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    david barrett - the first 13
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PostTue Jun 20, 2006 4:02 am     Here we go again - a flawed UN    

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by Benny Avni

Even before it starts deliberating today in Geneva, the Human Rights Council is flawed in the way it treats Israel. If it doesn't correct its flaws, the United Nations's newest body is bound to fail.

The Turtle Bay debate earlier this year on how to fix the much-discredited Commission on Human Rights concentrated on how to prevent flagrant rights violators from gaining membership in the new council. But membership was only one aspect of the failures. As it passed the usual litany of automatically accepted anti-Israel resolutions during its final session earlier this year, the council was unable to coalesce on even one resolution regarding the Darfur genocide.

"No country can claim to have a perfect human rights record," Secretary-General Annan told me during a press conference last week. He said he hopes the new council will avoid focusing on Israel and "not on others."

The much-publicized debate on its culpability in the recent killing of a family on a Gaza beach places Israel back in the front row of the world's human rights agenda. Mr. Annan might have added fuel to the fire last week when he prejudged one Israeli version of the events as "odd." The secretary-general now admits he had based his determination solely on press reports. "We should all hold our horses until the Israeli government puts out a definitive report," he told me.

Cries for an independent outside investigation into the Gaza event have intensified despite the United Nations's belated call for patience. In Geneva, where Mr. Annan arrives today, the Gaza beach debate gives ammunition to those on the new council who demand to revive its predecessor's fixation on Israel by setting "the question of the violation of human rights in the occupied Arab territories, including Palestine," apart from human rights issues anywhere else in the world.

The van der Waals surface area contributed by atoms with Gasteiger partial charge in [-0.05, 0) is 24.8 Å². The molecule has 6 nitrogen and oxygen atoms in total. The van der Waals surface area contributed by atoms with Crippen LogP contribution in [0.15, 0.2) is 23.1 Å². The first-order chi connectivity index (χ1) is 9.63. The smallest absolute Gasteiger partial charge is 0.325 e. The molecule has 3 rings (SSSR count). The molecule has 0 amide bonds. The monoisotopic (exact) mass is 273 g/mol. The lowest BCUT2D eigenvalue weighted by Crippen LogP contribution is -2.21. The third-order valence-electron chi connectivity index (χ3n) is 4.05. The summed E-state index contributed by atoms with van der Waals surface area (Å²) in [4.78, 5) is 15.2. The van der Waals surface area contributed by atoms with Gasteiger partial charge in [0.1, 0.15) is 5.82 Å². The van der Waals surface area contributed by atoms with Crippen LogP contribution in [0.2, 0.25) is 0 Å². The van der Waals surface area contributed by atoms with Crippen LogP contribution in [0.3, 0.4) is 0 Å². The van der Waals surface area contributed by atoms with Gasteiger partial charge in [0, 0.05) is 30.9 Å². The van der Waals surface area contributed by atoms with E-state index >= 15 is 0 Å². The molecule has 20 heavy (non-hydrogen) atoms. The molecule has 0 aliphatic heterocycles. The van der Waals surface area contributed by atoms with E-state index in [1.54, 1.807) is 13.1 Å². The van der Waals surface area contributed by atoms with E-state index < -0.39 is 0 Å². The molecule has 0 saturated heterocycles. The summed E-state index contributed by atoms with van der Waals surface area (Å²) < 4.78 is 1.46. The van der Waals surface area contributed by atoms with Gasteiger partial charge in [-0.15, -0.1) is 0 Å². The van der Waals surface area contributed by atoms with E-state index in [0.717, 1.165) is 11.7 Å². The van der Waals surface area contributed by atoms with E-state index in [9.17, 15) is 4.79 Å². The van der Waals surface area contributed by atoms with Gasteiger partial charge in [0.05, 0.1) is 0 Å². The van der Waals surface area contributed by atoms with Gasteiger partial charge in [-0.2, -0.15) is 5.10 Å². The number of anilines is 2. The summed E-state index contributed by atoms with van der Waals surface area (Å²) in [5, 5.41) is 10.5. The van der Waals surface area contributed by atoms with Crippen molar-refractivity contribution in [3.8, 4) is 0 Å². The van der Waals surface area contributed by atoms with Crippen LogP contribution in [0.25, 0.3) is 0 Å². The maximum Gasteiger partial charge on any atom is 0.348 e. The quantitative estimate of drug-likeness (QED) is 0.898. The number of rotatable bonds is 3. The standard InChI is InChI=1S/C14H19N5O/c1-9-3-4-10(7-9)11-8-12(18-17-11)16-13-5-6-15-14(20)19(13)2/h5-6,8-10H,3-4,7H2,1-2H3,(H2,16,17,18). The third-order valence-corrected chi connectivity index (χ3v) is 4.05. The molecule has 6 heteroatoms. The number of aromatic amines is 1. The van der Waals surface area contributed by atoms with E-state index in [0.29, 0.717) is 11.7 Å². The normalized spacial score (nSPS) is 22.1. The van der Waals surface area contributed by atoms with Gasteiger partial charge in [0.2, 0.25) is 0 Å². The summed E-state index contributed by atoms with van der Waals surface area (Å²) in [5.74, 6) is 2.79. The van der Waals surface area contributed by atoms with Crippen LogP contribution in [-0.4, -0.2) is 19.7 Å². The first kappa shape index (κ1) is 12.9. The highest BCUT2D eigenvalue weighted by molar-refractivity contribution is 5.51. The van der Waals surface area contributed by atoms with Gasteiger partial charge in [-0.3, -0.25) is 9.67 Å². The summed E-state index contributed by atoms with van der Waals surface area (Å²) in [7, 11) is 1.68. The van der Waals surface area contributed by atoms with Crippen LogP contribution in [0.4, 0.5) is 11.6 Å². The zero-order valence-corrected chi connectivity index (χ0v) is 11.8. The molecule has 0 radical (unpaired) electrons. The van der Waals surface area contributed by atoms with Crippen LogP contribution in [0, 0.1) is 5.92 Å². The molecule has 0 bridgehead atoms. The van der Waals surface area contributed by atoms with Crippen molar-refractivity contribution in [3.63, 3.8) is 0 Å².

As the only U.N. member state barred from participation in any Geneva deliberations, Israel is by definition less than equal when it comes to setting the agenda of the Human Rights Council. Also, the new 47-member council is composed of regional groups that give an automatic majority to a bloc of 26 Asian and African countries, 16 of which belong to the Organization of Islamic States.

There is also no guarantee that the Western European bloc, which now commands only eight council seats, will forcefully stand in the way of singling out Israel. One member, Switzerland, just nominated its countryman Jean Ziegler <http> to serve in a prominent role on the council. As the commission's rapporteur on the right of food, Mr. Ziegler <http> was so obsessed with real and imaginary Israeli (and American) violations of human rights that he had to be censured by Mr. Annan.

This week a very credible Geneva-based human rights organization, U.N. Watch, will publish a report documenting how Mr. Ziegler helped to establish in 1989 a $10 million fund to set up the "Moammar Khaddafi Prize for Human Rights" - Tripoli's attempt to balance out the Nobel Prize. Mr. Ziegler kept advising the Libyan prize's board, and then in 2002 he was one of 13 "intellectuals" - along with a convicted French holocaust denier, Roger Garaudy - who were awarded the Khaddafi Prize for their "thought and creativity."

Mr. Ziegler later announced - in Tripoli, no less - that he had turned down his share of the prize, amounting to $75,000. He also denied helping to establish the fund. The evidence presented by U.N. Watch is compelling, however.

Mr. Ziegler helped Libya in using the prize "as a propaganda tool; as a method for funding sympathetic NGOs; as a means to celebrate prominent anti-Americans and to highlight issues meant to embarrass the United States; as a means to celebrate prominent anti-Semites; and as a way to provide moral support for those who participate in the Palestinian intifada," U.N. Watch's director, Hillel Neuer, writes in the report.

The shiny new Human Rights Council has inherited the obsession with Israel from its tarnished predecessor via such advocates who use human rights as a tool to advance a radical agenda. The political realities in all-encompassing world bodies dictate that such agenda will always win: only a half of the new Human Rights Council members are considered "free" by Freedom House.

Plenty of sympathetic advocates in America and Israel promote the rights of real and perceived victims in Guantanamo and Gaza. In lieu of a credible and unbiased international human rights body, to whom should victims in Darfur, Zimbabwe, North Korea, or Tibet turn?



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